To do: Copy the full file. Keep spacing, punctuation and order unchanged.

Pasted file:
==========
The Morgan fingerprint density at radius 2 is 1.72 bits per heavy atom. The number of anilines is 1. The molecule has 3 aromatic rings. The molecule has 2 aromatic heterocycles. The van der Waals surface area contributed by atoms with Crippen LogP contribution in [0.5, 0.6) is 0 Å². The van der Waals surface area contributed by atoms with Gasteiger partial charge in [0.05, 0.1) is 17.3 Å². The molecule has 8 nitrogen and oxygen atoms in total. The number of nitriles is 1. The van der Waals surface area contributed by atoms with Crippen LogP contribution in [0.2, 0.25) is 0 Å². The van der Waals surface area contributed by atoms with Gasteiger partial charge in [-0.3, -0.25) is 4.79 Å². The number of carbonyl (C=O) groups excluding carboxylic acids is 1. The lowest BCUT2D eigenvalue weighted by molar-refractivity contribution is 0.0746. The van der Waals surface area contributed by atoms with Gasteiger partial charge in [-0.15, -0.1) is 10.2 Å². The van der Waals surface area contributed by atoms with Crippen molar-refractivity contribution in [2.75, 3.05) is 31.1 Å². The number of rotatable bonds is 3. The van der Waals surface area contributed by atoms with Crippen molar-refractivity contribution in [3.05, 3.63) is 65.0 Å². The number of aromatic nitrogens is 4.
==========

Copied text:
The Morgan fingerprint density at radius 2 is 1.72 bits per heavy atom. The number of anilines is 1. The molecule has 3 aromatic rings. The molecule has 2 aromatic heterocycles. The van der Waals surface area contributed by atoms with Crippen LogP contribution in [0.5, 0.6) is 0 Å². The van der Waals surface area contributed by atoms with Gasteiger partial charge in [0.05, 0.1) is 17.3 Å². The molecule has 8 nitrogen and oxygen atoms in total. The number of nitriles is 1. The van der Waals surface area contributed by atoms with Crippen LogP contribution in [0.2, 0.25) is 0 Å². The van der Waals surface area contributed by atoms with Gasteiger partial charge in [-0.3, -0.25) is 4.79 Å². The number of carbonyl (C=O) groups excluding carboxylic acids is 1. The lowest BCUT2D eigenvalue weighted by molar-refractivity contribution is 0.0746. The van der Waals surface area contributed by atoms with Gasteiger partial charge in [-0.15, -0.1) is 10.2 Å². The van der Waals surface area contributed by atoms with Crippen molar-refractivity contribution in [2.75, 3.05) is 31.1 Å². The number of rotatable bonds is 3. The van der Waals surface area contributed by atoms with Crippen molar-refractivity contribution in [3.05, 3.63) is 65.0 Å². The number of aromatic nitrogens is 4.